Fears of hard Brexit erase gains pound made after Johnson election

Sterling continued to slide on Wednesday on the prospect that the UK might leave the EU without a Brexit deal

A trader monitors financial data on computer screens as he works on the trading floor at ETX Capital, a broker of contracts-for-difference, after the U.K. general election, in London, U.K. on Friday, Dec. 13, 2019. The pound soared, gilts fell and British stocks surged after Prime Minister Boris Johnson’s Conservative Party won a majority in the U.K. general election, raising hopes that an end to the Brexit deadlock will unlock pent-up investment flows. Photographer: Bryn Colton/Bloomberg
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The pound fell against all of its major peers as renewed concern the UK may be headed for a no-deal Brexit spurred traders to dump the currency.

Sterling extended losses from Tuesday when it tumbled as much 1.7 per cent following Prime Minister Boris Johnson’s plans to set a Brexit deadline of December 2020, with or without a trade deal with the European Union. The pound has erased all the gains it made after the Conservative Party won Thursday’s general election.

Mr Johnson’s plans “would leave the UK and EU less than one year to negotiate and enact a free-trade agreement, something most political commentators regard as almost impossible", said Jeffrey Halley, senior market analyst for Asia Pacific at Oanda Corp. “The $1.30 region is a huge pivot point now” for sterling traders, he said.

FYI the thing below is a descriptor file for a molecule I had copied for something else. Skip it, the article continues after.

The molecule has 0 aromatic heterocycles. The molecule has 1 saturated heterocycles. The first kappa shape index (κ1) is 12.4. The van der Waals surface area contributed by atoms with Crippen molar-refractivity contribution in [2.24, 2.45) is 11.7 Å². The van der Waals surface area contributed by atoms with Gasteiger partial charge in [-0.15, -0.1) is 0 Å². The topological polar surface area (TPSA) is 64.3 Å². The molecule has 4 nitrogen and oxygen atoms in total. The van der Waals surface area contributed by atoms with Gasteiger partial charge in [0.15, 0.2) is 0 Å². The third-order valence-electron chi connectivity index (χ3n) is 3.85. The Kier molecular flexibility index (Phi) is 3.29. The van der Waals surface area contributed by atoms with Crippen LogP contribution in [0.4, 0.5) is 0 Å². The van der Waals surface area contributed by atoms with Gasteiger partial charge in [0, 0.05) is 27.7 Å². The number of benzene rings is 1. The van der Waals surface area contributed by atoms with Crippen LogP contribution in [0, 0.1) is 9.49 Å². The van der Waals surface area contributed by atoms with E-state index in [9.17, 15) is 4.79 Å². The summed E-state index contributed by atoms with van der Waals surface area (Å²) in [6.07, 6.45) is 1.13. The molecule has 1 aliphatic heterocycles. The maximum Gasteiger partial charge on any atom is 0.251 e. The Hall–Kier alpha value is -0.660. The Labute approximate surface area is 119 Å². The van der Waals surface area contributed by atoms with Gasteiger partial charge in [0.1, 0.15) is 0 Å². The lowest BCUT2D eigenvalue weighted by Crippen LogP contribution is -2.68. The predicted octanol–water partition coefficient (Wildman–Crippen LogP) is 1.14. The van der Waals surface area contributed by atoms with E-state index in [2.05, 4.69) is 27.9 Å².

The pound slipped 0.2 per cent to $1.3102 as of 12.59pm in Tokyo after dropping to $1.3073, the weakest level since December 12.

Traders are bracing for more potential upheaval as Mr Johnson prepares to put the divorce part of his Brexit deal to a vote in parliament as soon as Friday. The UK prime minister wants to deliver his election promise to finalise a new free-trade agreement with the EU before the bridging period maintaining the status quo runs out on December 31 next year.

One-year implied volatility in the pound-dollar pair climbed for a second day, after jumping the most in a year on Tuesday.

“The market is coming to the realisation that Boris Johnson actually means what he says – Brexit will happen no matter what,” said Mingze Wu, a foreign-exchange trader at INTL FCStone in Singapore. Worsening developments could push the pound down to as low as $1.20, he said.